We have several whale species here in Hawaii and they are all called kohola but in old Hawaii the humpback whale was very rare in Hawaiian waters. The whaling towns that became famous in the 1800’s like Lahaina in Maui were only a stop over for the whaling ships from America that went all the way to Japan to hunt whales for their oil. The Hawaiian economy was stimulated by supplying the 100 plus whaling ships with fresh food for their long open ocean journey.
I wasn’t until after 1973 when the humpback whale was fully protected by the US Endangered Species Act that large groups of humpback whales started migrating to Hawaii from Alaskan waters to have their babies and breed. The humpbacks travel in the fall over 3,000 miles to get to Hawaii where the females give birth to a single baby of which requires 50 gallons of milk a day to grow large enough quickly to make the journey all the way back to Alaska in the spring. It was once thought that the humpback spend up to five months in Hawaii where they do not feed but recent studies have shown that many of the humpbacks only spend a month in Hawaii.
Over the past 50 years as many as ten thousand humpbacks have come to Hawaii each year but in some years less than three thousand make the trip. It is not yet well understood why the amount of humpback coming to Hawaii changes so much but it may be due to the amount of food they can eat during the summer in the nutrient rich northern Pacific. It takes a great deal of energy to make the long journey to Hawaii, give birth and make the long journey back north and not feed during that entire period!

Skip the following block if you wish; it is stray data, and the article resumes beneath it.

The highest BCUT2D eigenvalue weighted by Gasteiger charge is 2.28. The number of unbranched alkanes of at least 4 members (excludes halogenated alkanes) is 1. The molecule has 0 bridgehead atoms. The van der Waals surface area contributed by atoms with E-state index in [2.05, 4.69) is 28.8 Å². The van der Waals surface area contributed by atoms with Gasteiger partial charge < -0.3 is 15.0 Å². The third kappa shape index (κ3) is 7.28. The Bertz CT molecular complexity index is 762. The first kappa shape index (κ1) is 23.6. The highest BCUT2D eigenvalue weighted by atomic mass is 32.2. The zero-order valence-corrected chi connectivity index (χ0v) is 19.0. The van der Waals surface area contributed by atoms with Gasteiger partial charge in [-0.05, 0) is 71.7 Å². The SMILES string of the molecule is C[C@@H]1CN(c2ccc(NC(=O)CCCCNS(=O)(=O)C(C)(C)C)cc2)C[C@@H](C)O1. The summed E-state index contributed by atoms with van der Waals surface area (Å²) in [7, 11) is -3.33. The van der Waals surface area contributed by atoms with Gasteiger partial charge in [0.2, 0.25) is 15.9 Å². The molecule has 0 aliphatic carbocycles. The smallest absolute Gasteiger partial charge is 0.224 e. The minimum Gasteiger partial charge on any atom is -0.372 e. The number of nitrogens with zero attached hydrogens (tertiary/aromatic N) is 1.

We more often see the humpback whales in the spring close to shore in Hawaii when they are very active, breaching out of the water or humping their backs to do a dive. We can identify each different whale by the pattern on their tail fluke or fin. Each whale has a different pattern just like we have different fingerprints. Some of the humpbacks are spotted near the big Island of Hawaii then a few weeks later in Maui and then next in Kauai.
It has never been fully proven as to why these forty foot plus whales completely breach out of the water making an amazing sight that the whale watching boats and tourists thrive on.
It is well known that the breaching whales may be removing large barnacles that grow on their skin during their stay in the cold northern waters but recent research also shows us that they may be communicating with others over a great distance by breaching. Sound travels further underwater than up in the air and the noise made when the whales make a big splash can be heard by other whales even many miles away. This may allow the males to spread out more for the purpose of breeding.
The male humpbacks sing underwater and their songs are often repeated by other males that are more than 20 miles away. Since the females do not sing the males may be communicating with each other to better help them space out for the purpose of breeding and the singing may also be a warning to the females that have young babies that a large tiger shark may be in the area. We do know that these songs are very complicated and more than likely have many important meanings.
You can learn all about the life of the humpback whales in my educational movie Hawaiian Marine Mammals up on my web page at www.underwater2web.com. This movie took me over ten years to film and it has some amazing footage of the humpback whales above and below the sea surface plus some great information and footage about dolphins and monk seals.
Terry Lilley is a marine biologist living in Hanalei Kauai and a co-founder of Reef Guardians Hawaii, a non-profit on a mission to provide education and resources to protect the coral reef. To donate to Reef Guardians Hawaii please visit www.reefguardianshawaii.org.